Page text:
Monday, August 17, 2015
Chiapas: All Great Things Must Come to an End
Here it is, almost a month since I returned from my first birding trip to the tropics to the state of Chiapas, Mexico and I am finally getting around to my last post from this almost overwhelming birding trip. What is cool, is the fact that it keeps these memories fresh in my mind. I ended up with 121 new life birds on this trip, which I will probably never attain a number like that again in one trip. We visited several spots in Chiapas, and there are several of them that I would like to revisit if I could, but the chances of that happening is pretty slim. Haven't won a lottery and probably never will. I guess you have to purchase tickets to actually win!
Anyway, Chris and I, were down to our last day in Chiapas as we were to head out on Friday morning for our return to Arizona. We decided another trip to El Sumidero might be our best choice. It was an outstanding spot on the first trip with a guide and it was local so we could get a taxi to take us there at a very reasonable price. We arrived at the front gate and paid our very low priced entry fee and took off on foot, walking up the road. Interestingly, there had been rain showers in the early morning and our walk was strange. We had sunshine, then a cloud would move in to give us fog and then it would clear. This happened off and on during our walk. I ended up adding 3 more life birds on this final day, the first was a Mangrove Cuckoo that gave us a good view, but took flight before we were able to even raise our cameras.
Once again, Russet-crowned Motmots were seen and heard and a couple of them perched out on some dead limbs in order to dry their feathers from the early morning rain. What a cool bird and one I enjoyed watched and listening to at many of the locations we visited.
Early in our walk, we had the pleasure of a Plain Chachalaca landing in a nearby tree.
On our first trip here, we had several Streak-backed Orioles, but they were not having anything to do with us, so we were also targeting this bird to hopefully get photos on this trip. We succeeded but they definitely did not make it easy.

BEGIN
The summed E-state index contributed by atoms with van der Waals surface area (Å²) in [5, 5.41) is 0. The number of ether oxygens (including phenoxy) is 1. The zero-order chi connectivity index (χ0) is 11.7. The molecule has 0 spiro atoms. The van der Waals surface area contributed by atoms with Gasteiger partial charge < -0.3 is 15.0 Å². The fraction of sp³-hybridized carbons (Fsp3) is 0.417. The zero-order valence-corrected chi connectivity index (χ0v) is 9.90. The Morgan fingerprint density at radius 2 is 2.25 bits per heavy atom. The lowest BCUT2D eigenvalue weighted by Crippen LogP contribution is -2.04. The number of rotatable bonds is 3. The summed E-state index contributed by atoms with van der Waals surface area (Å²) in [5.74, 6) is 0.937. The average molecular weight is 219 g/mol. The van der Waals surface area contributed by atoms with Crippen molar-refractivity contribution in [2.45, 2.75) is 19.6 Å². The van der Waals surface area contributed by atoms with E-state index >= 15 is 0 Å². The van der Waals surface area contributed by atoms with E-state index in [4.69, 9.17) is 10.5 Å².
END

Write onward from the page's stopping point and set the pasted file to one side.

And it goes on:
As we worked our way up the road some fog moved in, and was obscuring our vision a bit, but a glance at a curve on the road ahead caught our attention and I immediately knew what it was, even in the fog; a Lesser Roadrunner. I am very familiar with their close relative in the cuckoo family, the Greater Roadrunner in Arizona. About that quick it flew off the road into vegetation when a car drove by. We thought we had seen an all too familiar brief glimpse of this bird. However, that was not the case as we walked up the road to where it had been and as I was scanning the vegetation, I spied it not 20 feet off the side of the road in a tree. And it was very cooperative for us and allowed a long look and some photos. What cool new bird and the 2nd new lifer of the day!
We finally were able to get some better views of the White-lored Gnatcatcher that we had seen on earlier field trips. One of the benefits of keeping the numbers of people low, is the fact that there is less commotion and sometimes birds are a bit more accommodating to views and photos.
White-lored Gnatcatcher - Male
White-lored Gnatcatcher - Female
A bit further up the road we fond a spot where a couple of birds were quite agitated. By this time we were in the fog again, but it dispersed enough to get some photos of the Banded Wren and the Grey-crowned Yellowthroat. The yellowthroat was my third life bird of the day and the last one of my trip.
Just before we headed back down the road to the entrance of El Sumidero, we encountered a sparrow that was a bit puzzling to us. The only sparrow we had seen on our earlier trip was many Olive Sparrows along this road. This was definitely not an Olive Sparrow, in fact it was a juvenile which make an identification a bit more tricky since most field guides only show adults in their illustrations. But we quickly figured it out, it is a Rusty Sparrow, juvenile. I had seen one earlier on one of our guided tours, but failed to get any photos, so this was redemption time for me.
Rusty Sparrow - Juvenile
On the return we also had a Canivet's Emerald female along the road sipping nectar out of some very dark purple (almost black) tubular blossoms. It was nice to see a female since I had seen a male earlier.
Canivet's Emerald - Female
Bidding adieu to Mexico was bittersweet. I was definitely ready to go home and recuperate and then reflect on what an awesome trip this was for me as a birder. Luckily, Chris had opted to go as well and it was great to have him along with his knowledge of the Spanish language to help guide me and get around. There is so much more to explore in Mexico and some of it is not far from where I live so I can see some future day or weekend trips. If finances (and Health) allow, I would love to visit many other spots in the tropics in the future. I have already decided that a basic course in Spanish is on my agenda in the near future to assist me in getting around.
With that, I will leave this string of blog posts with one last photo of another butterfly. I believe this is Variable Cracker butterfly. What an intricate and beautiful pattern!
Variable Cracker Butterfly